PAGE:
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Richmond’s rent control measure—Measure L—has passed with over 63 percent of the vote. Photo by Catherine Schuknecht.

Eviction may be coming for Richmond tenants who miss rent payments

on October 1, 2021

Richmond renters may again face eviction for not paying their rent after California’s eviction moratorium, which was designed to protect renters who lost work during the COVID-19 pandemic, expired Thursday night.

Richmond has its own eviction moratorium. But it turns out that doesn’t protect tenants who miss future rent payments, because of a legal complexity regarding when it passed.

That means that, beginning Friday, Richmond landlords can once again take tenants to court over missed rent payments. The city’s moratorium will continue to block most other evictions, unless there is an imminent health and safety threat or if the owner is taking the property off the rental market.

Carole Johnson, a Richmond renter and member of the city’s Rent Boar, is glad some city protections will remain in place, but echoed the worries of some tenants’ advocates that evictions may spike after the end of the statewide moratorium.

“There’s going to be more homeless people,” Johnson said. “It’s just really frustrating.”

Richmond’s moratorium has no set expiration date and is tied to the city’s state of emergency during the pandemic. Reached Tuesday, the city manager’s office had no specific information on when the city’s state of emergency — and the city moratorium — would end.

The reason Richmond’s protections don’t cover tenants who miss rent payments is because California’s moratorium blocked local governments from enacting nonpayment-of-rent protections until March 2022.

“Some cities and counties did their local moratorium BEFORE the state law went into effect,” City Councilmember Gayle McLaughlin, who co-authored the city moratorium, wrote in an email to Richmond Confidential. “In Richmond, that wasn’t the case. We did AFTER the state moratorium and therefore were preempted from including nonpayment of Rent.”

Tenants are still protected against evictions for missed rent in some neighboring cities and counties that passed their own eviction moratoriums ahead of California’s statewide protections. Alameda County’s moratorium, which continues to shield tenants from evictions for nonpayment of rent, went into effect on March 24, 2020, three days before the state passed its own moratorium.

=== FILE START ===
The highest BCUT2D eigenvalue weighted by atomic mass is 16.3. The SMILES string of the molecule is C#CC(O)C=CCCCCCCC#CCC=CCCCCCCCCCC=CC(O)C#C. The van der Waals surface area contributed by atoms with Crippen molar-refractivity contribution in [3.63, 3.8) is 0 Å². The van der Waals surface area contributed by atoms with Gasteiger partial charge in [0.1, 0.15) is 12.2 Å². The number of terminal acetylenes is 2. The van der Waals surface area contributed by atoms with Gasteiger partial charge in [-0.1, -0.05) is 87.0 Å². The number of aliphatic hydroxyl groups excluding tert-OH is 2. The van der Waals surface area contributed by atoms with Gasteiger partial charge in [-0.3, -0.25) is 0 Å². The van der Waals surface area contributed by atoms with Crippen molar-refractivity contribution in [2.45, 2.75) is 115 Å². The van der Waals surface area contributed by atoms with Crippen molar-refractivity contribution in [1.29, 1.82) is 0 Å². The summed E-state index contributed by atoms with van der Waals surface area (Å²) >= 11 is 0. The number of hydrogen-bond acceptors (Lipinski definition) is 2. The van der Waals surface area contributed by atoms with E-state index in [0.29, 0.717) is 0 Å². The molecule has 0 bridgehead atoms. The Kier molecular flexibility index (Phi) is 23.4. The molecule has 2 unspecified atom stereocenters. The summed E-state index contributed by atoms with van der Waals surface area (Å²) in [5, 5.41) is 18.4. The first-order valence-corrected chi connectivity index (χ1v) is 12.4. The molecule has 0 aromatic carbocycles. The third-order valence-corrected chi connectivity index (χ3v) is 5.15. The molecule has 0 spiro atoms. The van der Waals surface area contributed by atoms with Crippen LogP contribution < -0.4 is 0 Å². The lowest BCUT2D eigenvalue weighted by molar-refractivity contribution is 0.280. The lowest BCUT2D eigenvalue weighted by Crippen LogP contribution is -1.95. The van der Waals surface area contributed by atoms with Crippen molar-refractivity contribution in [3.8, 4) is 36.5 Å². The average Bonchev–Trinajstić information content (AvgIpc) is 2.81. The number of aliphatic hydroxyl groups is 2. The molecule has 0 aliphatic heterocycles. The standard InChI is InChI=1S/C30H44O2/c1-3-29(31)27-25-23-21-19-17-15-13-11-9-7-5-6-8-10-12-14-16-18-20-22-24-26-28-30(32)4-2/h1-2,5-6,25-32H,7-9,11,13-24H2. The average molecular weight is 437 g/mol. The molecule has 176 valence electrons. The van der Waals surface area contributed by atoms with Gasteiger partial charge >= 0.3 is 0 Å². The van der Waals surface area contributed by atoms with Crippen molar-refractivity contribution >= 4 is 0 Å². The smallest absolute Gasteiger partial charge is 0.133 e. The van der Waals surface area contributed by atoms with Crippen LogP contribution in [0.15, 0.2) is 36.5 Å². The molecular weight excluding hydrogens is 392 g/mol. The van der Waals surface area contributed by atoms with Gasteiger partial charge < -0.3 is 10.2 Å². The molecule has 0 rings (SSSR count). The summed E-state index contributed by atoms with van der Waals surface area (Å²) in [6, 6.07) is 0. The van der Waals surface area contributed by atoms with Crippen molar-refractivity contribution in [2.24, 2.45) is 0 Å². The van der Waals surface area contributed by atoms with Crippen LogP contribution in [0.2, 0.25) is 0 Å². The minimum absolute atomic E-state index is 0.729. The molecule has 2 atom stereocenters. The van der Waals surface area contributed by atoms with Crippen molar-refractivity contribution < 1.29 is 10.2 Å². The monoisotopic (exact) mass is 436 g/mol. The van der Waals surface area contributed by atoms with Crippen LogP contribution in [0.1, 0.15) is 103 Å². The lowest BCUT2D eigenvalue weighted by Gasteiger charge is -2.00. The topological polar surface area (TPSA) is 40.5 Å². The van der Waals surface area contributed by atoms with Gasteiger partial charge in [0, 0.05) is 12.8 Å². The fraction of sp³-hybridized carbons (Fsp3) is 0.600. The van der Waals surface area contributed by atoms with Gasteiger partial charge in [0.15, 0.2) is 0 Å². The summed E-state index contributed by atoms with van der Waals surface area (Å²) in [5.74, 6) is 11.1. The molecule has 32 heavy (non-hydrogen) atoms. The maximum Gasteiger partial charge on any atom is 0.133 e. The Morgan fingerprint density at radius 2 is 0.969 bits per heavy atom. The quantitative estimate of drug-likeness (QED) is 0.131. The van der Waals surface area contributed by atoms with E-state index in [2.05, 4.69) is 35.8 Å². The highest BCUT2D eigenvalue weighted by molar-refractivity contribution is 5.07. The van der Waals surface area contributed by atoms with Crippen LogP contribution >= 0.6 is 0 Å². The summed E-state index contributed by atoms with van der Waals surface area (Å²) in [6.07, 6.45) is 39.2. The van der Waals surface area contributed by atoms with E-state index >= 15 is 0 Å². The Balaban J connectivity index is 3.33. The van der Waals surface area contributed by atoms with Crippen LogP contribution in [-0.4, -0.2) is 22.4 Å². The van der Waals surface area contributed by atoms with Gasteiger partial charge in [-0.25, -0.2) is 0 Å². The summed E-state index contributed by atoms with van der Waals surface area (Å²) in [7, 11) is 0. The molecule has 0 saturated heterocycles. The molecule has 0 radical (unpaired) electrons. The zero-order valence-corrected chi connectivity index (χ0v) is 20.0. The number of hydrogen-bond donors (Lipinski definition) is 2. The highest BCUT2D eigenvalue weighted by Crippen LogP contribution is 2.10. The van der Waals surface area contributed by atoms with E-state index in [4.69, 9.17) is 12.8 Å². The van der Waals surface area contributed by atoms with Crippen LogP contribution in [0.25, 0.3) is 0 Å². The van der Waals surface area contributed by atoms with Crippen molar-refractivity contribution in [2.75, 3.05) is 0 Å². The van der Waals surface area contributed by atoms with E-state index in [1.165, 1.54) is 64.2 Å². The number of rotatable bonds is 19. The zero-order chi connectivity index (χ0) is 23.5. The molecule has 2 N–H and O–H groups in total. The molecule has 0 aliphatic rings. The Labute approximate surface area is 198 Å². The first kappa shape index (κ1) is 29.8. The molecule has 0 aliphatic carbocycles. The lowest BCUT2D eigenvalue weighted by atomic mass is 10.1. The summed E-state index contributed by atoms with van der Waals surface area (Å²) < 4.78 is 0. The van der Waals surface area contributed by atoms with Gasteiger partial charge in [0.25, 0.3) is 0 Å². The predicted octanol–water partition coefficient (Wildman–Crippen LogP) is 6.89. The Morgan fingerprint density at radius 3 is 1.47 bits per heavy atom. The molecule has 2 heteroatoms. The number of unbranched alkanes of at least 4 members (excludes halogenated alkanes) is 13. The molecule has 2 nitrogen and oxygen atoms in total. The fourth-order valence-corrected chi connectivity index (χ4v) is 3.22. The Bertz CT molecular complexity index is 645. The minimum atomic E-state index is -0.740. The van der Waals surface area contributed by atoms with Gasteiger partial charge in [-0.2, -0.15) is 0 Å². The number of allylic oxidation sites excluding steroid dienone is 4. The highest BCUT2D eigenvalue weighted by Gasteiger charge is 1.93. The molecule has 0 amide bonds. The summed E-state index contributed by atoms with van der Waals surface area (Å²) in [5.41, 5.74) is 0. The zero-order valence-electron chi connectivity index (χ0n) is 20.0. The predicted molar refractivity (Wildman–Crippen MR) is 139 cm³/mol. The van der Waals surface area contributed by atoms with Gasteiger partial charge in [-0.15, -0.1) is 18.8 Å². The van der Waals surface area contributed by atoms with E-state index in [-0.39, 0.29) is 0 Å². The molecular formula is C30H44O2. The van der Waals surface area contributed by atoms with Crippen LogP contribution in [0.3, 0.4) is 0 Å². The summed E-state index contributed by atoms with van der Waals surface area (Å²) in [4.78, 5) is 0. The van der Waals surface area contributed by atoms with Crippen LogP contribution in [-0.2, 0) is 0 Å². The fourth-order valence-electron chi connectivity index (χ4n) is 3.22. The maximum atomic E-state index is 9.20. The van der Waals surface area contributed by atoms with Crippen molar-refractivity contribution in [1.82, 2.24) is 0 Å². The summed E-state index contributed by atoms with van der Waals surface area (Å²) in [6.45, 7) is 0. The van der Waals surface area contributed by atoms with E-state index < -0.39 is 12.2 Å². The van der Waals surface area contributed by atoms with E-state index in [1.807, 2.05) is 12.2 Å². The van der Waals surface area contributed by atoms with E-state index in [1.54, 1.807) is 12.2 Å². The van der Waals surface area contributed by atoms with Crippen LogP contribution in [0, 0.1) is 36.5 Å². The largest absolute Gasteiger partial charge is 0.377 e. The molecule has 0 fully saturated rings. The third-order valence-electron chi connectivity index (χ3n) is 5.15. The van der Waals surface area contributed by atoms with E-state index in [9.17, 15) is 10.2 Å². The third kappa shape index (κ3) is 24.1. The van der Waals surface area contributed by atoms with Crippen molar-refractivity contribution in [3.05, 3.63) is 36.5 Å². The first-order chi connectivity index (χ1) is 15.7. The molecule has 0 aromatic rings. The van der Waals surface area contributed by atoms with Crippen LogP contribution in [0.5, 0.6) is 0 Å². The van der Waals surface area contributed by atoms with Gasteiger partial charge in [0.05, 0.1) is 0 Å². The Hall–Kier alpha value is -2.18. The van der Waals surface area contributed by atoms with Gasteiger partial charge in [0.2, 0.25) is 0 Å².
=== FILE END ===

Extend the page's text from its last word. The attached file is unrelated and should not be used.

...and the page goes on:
Still, there are limits on eviction for nonpayment.

Under state law, tenants cannot be evicted over rent owed during the early months of the pandemic — between March 1, 2020, and Aug. 31, 2020, — as long as they give their landlord a signed declaration of COVID-19-related financial distress. Tenants who paid at least 25% of their rent between Sept. 1, 2020, and Sept. 30, 2021, are also protected from eviction.

Tenants still owe the full rent from March 2020 to September 2021. Landlords can sue to collect that rent in small claims court starting Nov. 1.

Tenants can also apply for state rental assistance, which would prevent their landlords from evicting them while their relief application is pending.

State law requires landlords to apply for government rental assistance before they try to evict a tenant who hasn’t paid rent because of a coronavirus-related hardship. If the landlord’s relief application is denied, or their tenant does not fill out their required parts of the application, they can move forward with eviction proceedings.

So far, just 2,000 Richmond households have applied for rental assistance from the state. Of the $25 million residents have requested, the state has paid out just over one-third.

Contra Costa County’s moratorium also expired Thursday. Last week, the county Board of Supervisors voted 3-2 not to extend the ordinance.

Mike Vasilas, a landlord and leader of the Association of United Richmond Housing Providers, is frustrated with the city. He said Richmond leaders should be doing more to encourage renters and landlords to apply for rental assistance.

“If we have the funds and we have the means to distribute the funds, then the [end of the state] eviction moratorium shouldn’t be a problem,” said Vasilas, who also serves on the Richmond Rent Board.

Applications for rental assistance are at housingiskey.com.

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